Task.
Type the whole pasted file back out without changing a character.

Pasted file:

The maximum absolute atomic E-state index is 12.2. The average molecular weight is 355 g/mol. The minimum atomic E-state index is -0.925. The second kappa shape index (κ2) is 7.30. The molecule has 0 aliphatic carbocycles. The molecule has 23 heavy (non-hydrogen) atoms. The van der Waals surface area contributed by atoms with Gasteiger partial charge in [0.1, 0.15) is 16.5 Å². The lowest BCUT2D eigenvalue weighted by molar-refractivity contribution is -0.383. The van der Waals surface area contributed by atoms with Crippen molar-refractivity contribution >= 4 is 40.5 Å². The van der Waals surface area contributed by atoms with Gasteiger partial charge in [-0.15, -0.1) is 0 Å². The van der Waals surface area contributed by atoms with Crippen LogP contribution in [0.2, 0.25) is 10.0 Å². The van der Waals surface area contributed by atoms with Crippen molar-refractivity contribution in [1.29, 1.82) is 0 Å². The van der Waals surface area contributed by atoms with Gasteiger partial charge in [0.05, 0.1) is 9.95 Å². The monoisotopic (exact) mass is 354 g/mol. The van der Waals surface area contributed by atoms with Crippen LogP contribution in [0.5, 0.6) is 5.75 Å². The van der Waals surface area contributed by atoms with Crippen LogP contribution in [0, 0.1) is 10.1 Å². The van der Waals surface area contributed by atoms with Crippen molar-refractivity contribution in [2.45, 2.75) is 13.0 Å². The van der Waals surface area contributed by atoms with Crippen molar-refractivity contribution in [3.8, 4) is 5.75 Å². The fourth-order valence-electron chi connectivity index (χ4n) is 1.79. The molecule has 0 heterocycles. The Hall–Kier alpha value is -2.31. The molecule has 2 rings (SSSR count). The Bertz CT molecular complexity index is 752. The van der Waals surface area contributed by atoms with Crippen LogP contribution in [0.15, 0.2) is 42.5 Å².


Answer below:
The maximum absolute atomic E-state index is 12.2. The average molecular weight is 355 g/mol. The minimum atomic E-state index is -0.925. The second kappa shape index (κ2) is 7.30. The molecule has 0 aliphatic carbocycles. The molecule has 23 heavy (non-hydrogen) atoms. The van der Waals surface area contributed by atoms with Gasteiger partial charge in [0.1, 0.15) is 16.5 Å². The lowest BCUT2D eigenvalue weighted by molar-refractivity contribution is -0.383. The van der Waals surface area contributed by atoms with Crippen molar-refractivity contribution >= 4 is 40.5 Å². The van der Waals surface area contributed by atoms with Gasteiger partial charge in [-0.15, -0.1) is 0 Å². The van der Waals surface area contributed by atoms with Crippen LogP contribution in [0.2, 0.25) is 10.0 Å². The van der Waals surface area contributed by atoms with Crippen molar-refractivity contribution in [1.29, 1.82) is 0 Å². The van der Waals surface area contributed by atoms with Gasteiger partial charge in [0.05, 0.1) is 9.95 Å². The monoisotopic (exact) mass is 354 g/mol. The van der Waals surface area contributed by atoms with Crippen LogP contribution in [0.5, 0.6) is 5.75 Å². The van der Waals surface area contributed by atoms with Crippen LogP contribution in [0, 0.1) is 10.1 Å². The van der Waals surface area contributed by atoms with Crippen molar-refractivity contribution in [2.45, 2.75) is 13.0 Å². The van der Waals surface area contributed by atoms with Crippen molar-refractivity contribution in [3.8, 4) is 5.75 Å². The fourth-order valence-electron chi connectivity index (χ4n) is 1.79. The molecule has 0 heterocycles. The Hall–Kier alpha value is -2.31. The molecule has 2 rings (SSSR count). The Bertz CT molecular complexity index is 752. The van der Waals surface area contributed by atoms with Crippen LogP contribution in [0.15, 0.2) is 42.5 Å².